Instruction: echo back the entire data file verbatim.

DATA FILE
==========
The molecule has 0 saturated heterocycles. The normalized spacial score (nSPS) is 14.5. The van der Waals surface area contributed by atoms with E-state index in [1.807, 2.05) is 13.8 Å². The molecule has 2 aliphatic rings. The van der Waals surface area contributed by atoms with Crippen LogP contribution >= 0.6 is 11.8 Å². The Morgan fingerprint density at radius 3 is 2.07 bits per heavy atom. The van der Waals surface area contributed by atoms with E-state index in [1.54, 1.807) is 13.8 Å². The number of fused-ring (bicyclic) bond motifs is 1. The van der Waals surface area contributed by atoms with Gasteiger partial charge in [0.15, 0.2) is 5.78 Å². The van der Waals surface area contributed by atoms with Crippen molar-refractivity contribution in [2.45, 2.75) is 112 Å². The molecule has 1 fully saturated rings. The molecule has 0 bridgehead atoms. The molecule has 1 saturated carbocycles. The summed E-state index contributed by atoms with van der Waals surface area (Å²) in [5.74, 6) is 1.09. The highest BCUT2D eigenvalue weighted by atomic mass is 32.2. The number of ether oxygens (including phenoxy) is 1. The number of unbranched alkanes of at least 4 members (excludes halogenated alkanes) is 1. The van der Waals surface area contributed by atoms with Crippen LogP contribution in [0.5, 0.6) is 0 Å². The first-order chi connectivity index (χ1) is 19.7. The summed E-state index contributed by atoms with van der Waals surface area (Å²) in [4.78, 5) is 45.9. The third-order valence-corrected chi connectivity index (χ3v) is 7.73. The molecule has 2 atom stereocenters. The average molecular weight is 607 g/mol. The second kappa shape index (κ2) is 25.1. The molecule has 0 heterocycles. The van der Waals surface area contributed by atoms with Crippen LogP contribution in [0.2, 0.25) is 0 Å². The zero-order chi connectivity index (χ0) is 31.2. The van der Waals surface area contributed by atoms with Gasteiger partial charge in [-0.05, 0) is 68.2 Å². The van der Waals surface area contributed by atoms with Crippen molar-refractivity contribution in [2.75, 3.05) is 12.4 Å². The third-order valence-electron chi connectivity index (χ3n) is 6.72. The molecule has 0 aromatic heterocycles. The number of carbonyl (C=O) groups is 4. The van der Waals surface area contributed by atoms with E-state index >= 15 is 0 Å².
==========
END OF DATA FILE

The molecule has 0 saturated heterocycles. The normalized spacial score (nSPS) is 14.5. The van der Waals surface area contributed by atoms with E-state index in [1.807, 2.05) is 13.8 Å². The molecule has 2 aliphatic rings. The van der Waals surface area contributed by atoms with Crippen LogP contribution >= 0.6 is 11.8 Å². The Morgan fingerprint density at radius 3 is 2.07 bits per heavy atom. The van der Waals surface area contributed by atoms with E-state index in [1.54, 1.807) is 13.8 Å². The number of fused-ring (bicyclic) bond motifs is 1. The van der Waals surface area contributed by atoms with Gasteiger partial charge in [0.15, 0.2) is 5.78 Å². The van der Waals surface area contributed by atoms with Crippen molar-refractivity contribution in [2.45, 2.75) is 112 Å². The molecule has 1 fully saturated rings. The molecule has 0 bridgehead atoms. The molecule has 1 saturated carbocycles. The summed E-state index contributed by atoms with van der Waals surface area (Å²) in [5.74, 6) is 1.09. The highest BCUT2D eigenvalue weighted by atomic mass is 32.2. The number of ether oxygens (including phenoxy) is 1. The number of unbranched alkanes of at least 4 members (excludes halogenated alkanes) is 1. The van der Waals surface area contributed by atoms with Crippen LogP contribution in [0.5, 0.6) is 0 Å². The first-order chi connectivity index (χ1) is 19.7. The summed E-state index contributed by atoms with van der Waals surface area (Å²) in [4.78, 5) is 45.9. The third-order valence-corrected chi connectivity index (χ3v) is 7.73. The molecule has 2 atom stereocenters. The average molecular weight is 607 g/mol. The second kappa shape index (κ2) is 25.1. The molecule has 0 heterocycles. The van der Waals surface area contributed by atoms with Crippen LogP contribution in [0.2, 0.25) is 0 Å². The zero-order chi connectivity index (χ0) is 31.2. The van der Waals surface area contributed by atoms with Gasteiger partial charge in [-0.05, 0) is 68.2 Å². The van der Waals surface area contributed by atoms with Crippen molar-refractivity contribution in [2.75, 3.05) is 12.4 Å². The third-order valence-electron chi connectivity index (χ3n) is 6.72. The molecule has 0 aromatic heterocycles. The number of carbonyl (C=O) groups is 4. The van der Waals surface area contributed by atoms with E-state index >= 15 is 0 Å².